Lost in all the discussions of economic possibility from natural gas drilling in downstate Illinois are the economic and environmental liabilities of fracking.
Despite cavalier statements from boosters of this newly popular drilling technique -- made possible, in part, by pumping millions of gallons of water, sand and chemicals underground at high pressure to fracture the rocks and free up pockets of oil or gas -- fracking has been associated with poisoned water resources, toxic air pollution, plummeting property values and crushing truck traffic. You may have heard the recent NPR story on growing scientific attention to the Midwest's increasing seismic activity, which is being attributed to underground disposal of fracking wastewater.
Whether you support the industry or not, you should be very worried about how the state has prepared for the coming fracking boom.
Despite growing national attention, Illinois has no fracking laws or permitting process. The Department of Natural Resources' archaic regulations remain inadequately focused on well-drilling, leaving us dangerously poised to repeat the hard lessons of Pennsylvania regarding the industrialization of rural areas and damage to essential water resources.
The fracking genie is out of the bottle in Illinois, but that does not mean we should let him smash up the place. Faith in Place and the Natural Resources Defense Council are trying to help the state modernize its rules. NRDC will be submitting technical documents to legislators this week to help push for protective statutes that would enforce recognized industry best practices that have been ignored in many states previously infected with gas fever.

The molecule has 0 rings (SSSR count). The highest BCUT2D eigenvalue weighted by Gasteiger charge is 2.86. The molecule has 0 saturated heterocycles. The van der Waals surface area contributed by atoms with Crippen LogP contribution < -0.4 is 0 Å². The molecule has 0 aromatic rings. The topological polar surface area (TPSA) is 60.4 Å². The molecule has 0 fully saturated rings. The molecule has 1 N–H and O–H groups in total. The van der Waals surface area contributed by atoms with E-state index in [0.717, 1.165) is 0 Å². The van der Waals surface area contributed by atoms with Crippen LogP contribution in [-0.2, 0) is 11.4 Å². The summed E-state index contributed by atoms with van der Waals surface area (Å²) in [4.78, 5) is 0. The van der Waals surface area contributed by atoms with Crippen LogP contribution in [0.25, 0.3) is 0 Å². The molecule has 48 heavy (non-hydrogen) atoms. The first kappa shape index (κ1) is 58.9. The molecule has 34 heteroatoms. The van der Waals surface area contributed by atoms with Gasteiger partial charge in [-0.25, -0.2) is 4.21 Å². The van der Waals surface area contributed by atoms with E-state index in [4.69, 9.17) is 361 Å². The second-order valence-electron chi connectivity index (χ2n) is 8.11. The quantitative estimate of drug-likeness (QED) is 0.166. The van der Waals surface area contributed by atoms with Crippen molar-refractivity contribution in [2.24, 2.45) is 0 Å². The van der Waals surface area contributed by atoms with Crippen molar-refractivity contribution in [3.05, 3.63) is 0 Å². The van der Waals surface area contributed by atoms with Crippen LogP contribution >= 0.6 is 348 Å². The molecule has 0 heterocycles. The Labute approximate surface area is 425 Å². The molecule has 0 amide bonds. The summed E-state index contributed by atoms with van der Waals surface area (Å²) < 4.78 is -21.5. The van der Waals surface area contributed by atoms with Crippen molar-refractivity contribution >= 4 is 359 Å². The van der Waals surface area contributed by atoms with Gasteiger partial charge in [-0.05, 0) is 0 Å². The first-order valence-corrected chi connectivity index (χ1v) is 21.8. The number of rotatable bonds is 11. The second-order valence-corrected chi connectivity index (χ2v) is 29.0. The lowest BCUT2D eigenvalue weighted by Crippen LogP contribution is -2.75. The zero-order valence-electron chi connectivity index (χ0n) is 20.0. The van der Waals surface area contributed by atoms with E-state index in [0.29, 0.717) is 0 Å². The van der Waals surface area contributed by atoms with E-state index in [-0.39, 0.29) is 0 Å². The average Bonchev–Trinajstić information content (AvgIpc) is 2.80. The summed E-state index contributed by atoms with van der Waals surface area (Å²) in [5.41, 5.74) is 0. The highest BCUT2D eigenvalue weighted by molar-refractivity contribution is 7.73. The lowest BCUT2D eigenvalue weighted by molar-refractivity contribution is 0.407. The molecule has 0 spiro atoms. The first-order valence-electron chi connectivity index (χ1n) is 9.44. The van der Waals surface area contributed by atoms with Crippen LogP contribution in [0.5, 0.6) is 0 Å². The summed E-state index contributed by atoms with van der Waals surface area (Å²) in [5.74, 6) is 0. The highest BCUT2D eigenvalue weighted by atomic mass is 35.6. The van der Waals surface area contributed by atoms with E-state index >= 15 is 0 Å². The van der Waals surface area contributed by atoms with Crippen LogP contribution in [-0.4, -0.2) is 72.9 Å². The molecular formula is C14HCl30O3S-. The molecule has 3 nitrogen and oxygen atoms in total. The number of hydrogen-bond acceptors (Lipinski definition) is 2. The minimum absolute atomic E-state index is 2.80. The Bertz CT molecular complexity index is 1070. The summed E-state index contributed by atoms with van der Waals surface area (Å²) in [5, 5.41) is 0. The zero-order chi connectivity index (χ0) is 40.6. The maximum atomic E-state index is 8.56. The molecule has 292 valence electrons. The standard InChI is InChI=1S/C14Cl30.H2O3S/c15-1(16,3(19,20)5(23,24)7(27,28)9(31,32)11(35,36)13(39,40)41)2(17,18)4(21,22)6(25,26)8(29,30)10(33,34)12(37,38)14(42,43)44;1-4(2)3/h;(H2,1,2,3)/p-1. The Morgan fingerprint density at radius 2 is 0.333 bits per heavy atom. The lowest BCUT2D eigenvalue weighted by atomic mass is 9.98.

Faith in Place has been advancing a bill that would force transparency on what chemicals are being used in fracking fluids. With reports of jet fuel, carcinogenic chemicals and a rogue's gallery of toxics being used in the fracking process in other states, this is no small thing. The bill also would address proper wastewater disposal and requirements for the well casings that are essential to keeping fracking fluids out of community water resources. These actions represent a good start in addressing the most immediate threats to public health and safety, though they are far from complete.
Energy issues are mired in partisan battles. But fracking should not be seen as an ideological issue. Look at Ohio, where Governor John Kasich, a staunch Republican, has made strong public statements about the need for robust safety standards and transparency on the chemicals being used in fracking fluids. NRDC has been actively engaged to help make sure that tougher laws deliver real protections of public health and safety when the state concludes its current regulatory revamp effort.
Natural gas is trading at near record-low prices, in part due to the massive increase in supplies now available domestically. That should give Governor Pat Quinn, House Speaker Michael Madigan and the General Assembly time to take a breath and do this right. That means a thorough evaluation of the risks that informs the tough, legally binding safeguards we desperately need in place to protect the public health and interests.
To rush unprepared into widespread drilling downstate without appropriate regulations would be monumentally foolish. We simply cannot afford to trade short-term economic activity for long-term environmental and community impacts that would also be detrimental to the agriculture sector that buoys the downstate economy (but is utterly reliant on clean water to grow crops).
We have to take the long view here. We just want to make sure that the strongest protections are in place in Illinois before these procedures start. And if we cannot do that, we simply should not start fracking.
This post originally appeared as a joint Op-Ed with Faith in Place director Rev. Dr. Clare Butterfield in Crain's Chicago Business (a publication which has done a nice job of looking at this issue as it emerges downstate).
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